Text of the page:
The National Assembly has further amended the Electoral Act 2010. One of the provisions of the legislation which has got most Nigerians agitated is the issue of transmission of election results. This is not surprising, for the issue of free, fair and credible polls has been a recurring one especially since the return of civil rule in 1999.
The country’s election management body, the Independent National Electoral Commission (INEC) under its immediate past chief executive, Prof Attahiru Jega, did a lot to restore some credibility to the elections, including deploying electronic technology in the form of the card readers to capture eligible voters, and employing top level academics as returning officers, persons with hard-earned reputations who would not be easily compromised.
It was largely because votes of the electorate counted that at the end of the general election cycle in 2015, the incumbent president, Dr Goodluck Jonathan, lost to the challenger, Gen Muhammadu Buhari, the first time it would happen in Nigeria, and a rarity in Africa.
Since then there have been calls to further entrench electoral transparency in the country, especially after some of the top academics were found to have sold out, and cases of result manipulation persisted.
Consequently, the Eighth National Assembly led by Senator Bukola Saraki amended the electoral Act to, among others, allow for the electronic transmission of election results right from the polling booth. But President Muhamadu Buhari refused to assent to the bill, saying at the time, that it was coming too close to elections in 2019 and would cause confusion.
Last week, the National Assembly lawmakers passed the Electoral Act Amendment bill, but its decision to approve a conditional transmission of results electronically caused quite a stir, not only among lawmakers but across Nigeria.
In the version passed by the Senate, the lawmakers added a proviso – that INEC can transmit election results electronically subject to approval by both the Nigerian Communications Commission (NCC) and the National Assembly, to ensure there is network coverage of the election areas. The partisan nature of the vote for this provision showed there is need for further discussion on the topic as only senators from the ruling APC supported this conditional transmission while all the opposition senators voted for unconditional e-transmission of election results.
This provision negates Section 78 of the constitution which grants INEC autonomy to make decisions on how to conduct elections, and would no doubt attract legal challenge.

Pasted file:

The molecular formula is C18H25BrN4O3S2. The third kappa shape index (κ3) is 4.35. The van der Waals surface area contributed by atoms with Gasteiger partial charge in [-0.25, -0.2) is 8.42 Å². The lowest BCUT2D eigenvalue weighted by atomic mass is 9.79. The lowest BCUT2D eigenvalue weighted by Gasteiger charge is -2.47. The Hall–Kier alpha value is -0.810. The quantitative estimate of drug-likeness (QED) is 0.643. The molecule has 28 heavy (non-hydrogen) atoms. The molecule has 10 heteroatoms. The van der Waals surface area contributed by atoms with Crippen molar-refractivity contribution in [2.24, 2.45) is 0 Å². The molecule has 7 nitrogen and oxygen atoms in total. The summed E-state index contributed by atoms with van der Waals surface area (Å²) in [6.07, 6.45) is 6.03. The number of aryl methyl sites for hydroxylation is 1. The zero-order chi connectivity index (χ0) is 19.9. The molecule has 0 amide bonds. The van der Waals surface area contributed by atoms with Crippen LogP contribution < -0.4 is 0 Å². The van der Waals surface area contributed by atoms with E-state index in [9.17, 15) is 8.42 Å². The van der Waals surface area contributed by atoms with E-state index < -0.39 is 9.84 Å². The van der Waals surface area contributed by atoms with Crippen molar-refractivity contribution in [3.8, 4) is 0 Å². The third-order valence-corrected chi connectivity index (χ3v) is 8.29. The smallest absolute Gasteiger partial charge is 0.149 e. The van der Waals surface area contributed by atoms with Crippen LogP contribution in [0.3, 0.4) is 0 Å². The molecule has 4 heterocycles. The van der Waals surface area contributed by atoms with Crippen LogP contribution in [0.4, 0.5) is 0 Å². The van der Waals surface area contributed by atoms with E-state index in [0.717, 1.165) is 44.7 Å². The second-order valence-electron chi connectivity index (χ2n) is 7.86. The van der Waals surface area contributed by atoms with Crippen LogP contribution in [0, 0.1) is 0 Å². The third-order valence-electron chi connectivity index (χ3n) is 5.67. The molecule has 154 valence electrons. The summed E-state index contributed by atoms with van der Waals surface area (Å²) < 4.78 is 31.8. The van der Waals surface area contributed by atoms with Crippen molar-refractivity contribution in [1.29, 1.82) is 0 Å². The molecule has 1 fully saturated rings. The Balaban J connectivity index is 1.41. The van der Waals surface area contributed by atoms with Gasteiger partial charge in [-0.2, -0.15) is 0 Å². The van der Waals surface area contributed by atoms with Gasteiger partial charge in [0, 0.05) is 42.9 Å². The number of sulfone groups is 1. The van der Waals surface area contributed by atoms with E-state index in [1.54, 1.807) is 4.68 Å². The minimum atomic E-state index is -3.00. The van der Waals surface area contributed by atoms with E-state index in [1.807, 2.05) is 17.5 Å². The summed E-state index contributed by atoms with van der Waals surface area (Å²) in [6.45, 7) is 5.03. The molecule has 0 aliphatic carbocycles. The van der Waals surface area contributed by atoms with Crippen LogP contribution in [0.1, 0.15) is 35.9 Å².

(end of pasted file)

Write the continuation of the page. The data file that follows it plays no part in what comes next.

The lawmakers in the House of Representatives passed a slightly different version, with the variance being that INEC would decide where to do e-transmission of election results.
It stipulates in Clause 52 (2): “Voting at an election and transmission of result under this bill shall be in accordance with the procedure determined by the commission.”
INEC has repeatedly maintained its willingness and insisted on its capacity to transmit results electronically. Even after the lawmakers’ vote, INEC commissioner for information and voter education, Festus Okoye, reiterated the commission’s capacity to transmit results electronically even from remote areas. INEC’s confidence stems from its successful deployment of the technology in governorship polls in Edo and Ondo states, and other stand-alone legislative elections.
The benefits of electronic transmission of results are are too obvious. It effectively removes the threat to life and bodily harm posed to both voters, election officials and security agencies by hoodlums who snatch ballot boxes and result sheets. It will also cut out corrupt inducement of collation officials and ensure the sanctity of the vote, among others. It will lead to cleaner elections, and ultimately better governance.
Officials of both Houses – Senate and House of Representatives – will now meet to harmonise their positions on Clause 52 of the bill, and they are most likely to adopt the House of Representatives position. This means INEC can decide to use e- transmission in one area and manual in another. That’s a recipe for confusion and controversy.
Unfortunately, the lawmakers have passed the stage where they can give Nigerians what they want: for INEC to obligatorily transmit election results electronically side-by-side with manual transmission, to ensure credibility of the process.
When the bill gets to President Muhammadu Buhari for assent, we join our voices with millions of Nigerians who want him to decline assent to the bill in its present form. He has variously pledged to bequeath credible election to Nigeria as one of his legacies. He now has the opportunity to do so with the final outcome of this electoral law.